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Diablo 3 RMAH, Ron Paul and Free Markets

Updated on May 24, 2012

Can The Diablo 3 RMAH last?

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Inflation In The Diablo 3 RMAH

So I decided to go all in with the Tuesday release of the Diablo 3 roleplaying game. It was mostly nostalgia that caused me to head to the closest Best Buy and grab a complete desktop gaming system with an additional graphics card and 600W power supply to make sure I exceeded Blizzard's listed specifications. Having been doing most of my work from a laptop for years I used it as an excuse to get my first new desktop system since my university days. Sure, I'm used to having such things at the office, but I told myself that after the newness of Diablo 3 wore off I would be back to working hard from the system. I set up a home office area with a new desk just for that purpose. So Diablo 3 was probably the only game that could have motivated me to take such measures when I'm sure there were more pressing things calling for that money. Blizzard was probably the impetus of my computer career as I discovered Orcs and Humans hidden on a classroom system during my first high school programming course. Then Diablo and Diablo 2 emerged as a breakthrough franchise and I played those for quite a while. Sometime after that my interests became more academic and I fell from the gaming scene with only a few games here and there and an XBOX 360 occassionally. So needless to say I was ready to slay demons and race to Inferno.

The Diablo 3 lauch has been wrought with complaints from a very vocal selection of purchasers via the Blizzard forums. If you'd like to see what they are talking about just click over to Amazon and read the reviews. A lot of people are wanting a refund at this early juncture, but I feel things will settle down and it will get the rating it deserves. (About 4/5 stars from me). There were a few hiccups on the first couple of days during launch that caused the game to be unaccessible for hours at a time, and since Diablo 3 requires an internet connection to even play single player mode that meant a forced hiatus in the action. There were many complaints regarding that, but it seems that things have smoothed out now and everyone is back to rolling their characters. There are also those who say that Diablo 3 has been dumbed down from it's predecessor to make it more accessible to the World of Warcraft crowd. Opposing views state that Diablo 3 is not enough like World of Warcraft in that it is not a massively multiplayer online role playing game. Where WoW can have raids with up to 40 people and has an actual persistent world to explore, Diablo 3 is simiply a dungeon slaying game with 4 difficulty levels: Normal, Nightmare, Hell and Inferno. Part of me realizes that I did not do the proper research because I was really hoping that the game would be a MMORPG - a category of games that I have not really played much. I guess I will have to wait until the Elder Scrolls Online mmorpg or something of that nature. I understand where most of the complaints are coming from and in many cases they are valid to a point, but you can't please everyone and it just seems like many gamers have a sense of entitlement as to what the game should be. In a way though I feel like you just can't go home again, perhaps I've grown up, or perhaps the gaming scene has evolved. What worked for the early Diablo 2 game might work for the new Diablo 3 game, but I just feel that things could have been so much better if they had leveraged their knowledge into creating a persistent world. For one, the Diablo 3 real money auction house (RMAH) just does not seem like it will be all that interesting if there is no world to explore and build within. Perhaps, the Diablo 3 PVP mode will change this a little bit, but there is also the fact that weapons/armor/items do not decay but simply need occasional repair. Desocketing a gem from a weapon does not run the risk of ruining the gem. This plus the fact that there is an ever increasing amount of gold in the game will likely lead to swift inflation and the collapse of the Diablo 3 dollar.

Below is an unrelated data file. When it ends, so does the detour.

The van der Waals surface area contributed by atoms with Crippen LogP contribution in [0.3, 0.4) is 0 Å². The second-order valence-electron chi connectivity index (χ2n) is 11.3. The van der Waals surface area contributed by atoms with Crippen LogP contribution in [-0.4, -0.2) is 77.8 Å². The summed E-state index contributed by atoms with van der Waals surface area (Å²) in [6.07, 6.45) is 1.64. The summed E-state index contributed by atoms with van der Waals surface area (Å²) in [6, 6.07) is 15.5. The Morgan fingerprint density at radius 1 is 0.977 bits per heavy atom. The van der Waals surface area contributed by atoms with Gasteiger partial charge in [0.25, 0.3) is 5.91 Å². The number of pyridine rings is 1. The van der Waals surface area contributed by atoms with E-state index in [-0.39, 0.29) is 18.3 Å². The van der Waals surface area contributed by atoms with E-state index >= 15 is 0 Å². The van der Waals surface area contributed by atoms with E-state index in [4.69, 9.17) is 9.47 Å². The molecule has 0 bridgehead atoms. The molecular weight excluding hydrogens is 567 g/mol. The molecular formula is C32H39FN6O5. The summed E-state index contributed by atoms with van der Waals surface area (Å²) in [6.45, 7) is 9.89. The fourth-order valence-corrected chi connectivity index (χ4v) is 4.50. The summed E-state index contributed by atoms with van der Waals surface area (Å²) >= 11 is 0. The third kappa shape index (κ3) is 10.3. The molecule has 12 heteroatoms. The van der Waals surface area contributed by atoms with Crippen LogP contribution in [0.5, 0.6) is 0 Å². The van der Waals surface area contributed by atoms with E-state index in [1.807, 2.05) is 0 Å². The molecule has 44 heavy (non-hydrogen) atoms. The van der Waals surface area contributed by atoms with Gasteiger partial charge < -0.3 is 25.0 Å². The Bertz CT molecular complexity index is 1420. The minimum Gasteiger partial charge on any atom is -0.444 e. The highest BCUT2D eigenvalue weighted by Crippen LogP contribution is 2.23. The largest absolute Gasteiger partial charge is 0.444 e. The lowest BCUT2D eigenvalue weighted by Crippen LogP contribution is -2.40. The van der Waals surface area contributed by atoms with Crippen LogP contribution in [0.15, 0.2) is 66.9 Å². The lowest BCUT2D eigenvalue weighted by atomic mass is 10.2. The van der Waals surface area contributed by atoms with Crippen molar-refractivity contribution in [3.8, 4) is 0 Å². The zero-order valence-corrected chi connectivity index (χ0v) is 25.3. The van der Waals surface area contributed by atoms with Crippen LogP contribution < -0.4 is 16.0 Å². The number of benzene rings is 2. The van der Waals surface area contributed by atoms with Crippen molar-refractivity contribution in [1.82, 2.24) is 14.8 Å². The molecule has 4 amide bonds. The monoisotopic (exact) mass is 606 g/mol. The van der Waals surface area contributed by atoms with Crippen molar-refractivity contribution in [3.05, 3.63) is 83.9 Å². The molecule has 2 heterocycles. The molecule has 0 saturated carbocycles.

But whatever complaints people may have with the game. there is one complaint that should not be addressed by Blizzard. On the forums you see a lot of people discussing how Blizzard should regulate the prices on the Diablo 3 RMAH so that magical, legendary and set items are not sold for outrageously high prices are alternatively (and more likely early on) outrageously low sums. Despite what people may feel about Ron Paul as a viable Republican presidential candidate, it is clear that his knowledge and expertise on economic policy is solid. The basis of his beliefs stems from the fact that free markets will regulate their own prices through competition and this is pricely what will happen over time with the Diablo 3 RMAH. It will be interesting to see how long people actually continue to buy items and if better things continue to be found and placed on the market. I'm not sure that the system as is can maintain a flourishing market with gold farmers and people putting in hours to catch perfect rolled legendary items, but I can assure that there are many already trying.

Making Money With The Diablo 3 RMAH

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    • Sheepsquatch profile image

      Sheepsquatch 5 years ago from Springfield, MO

      I am playing right now and storing up gold instead of spending it on gear. I really doubt that gold will be worth much especially very far after the release of the RMAH. If I can pay for the game with selling gold I will be happy.

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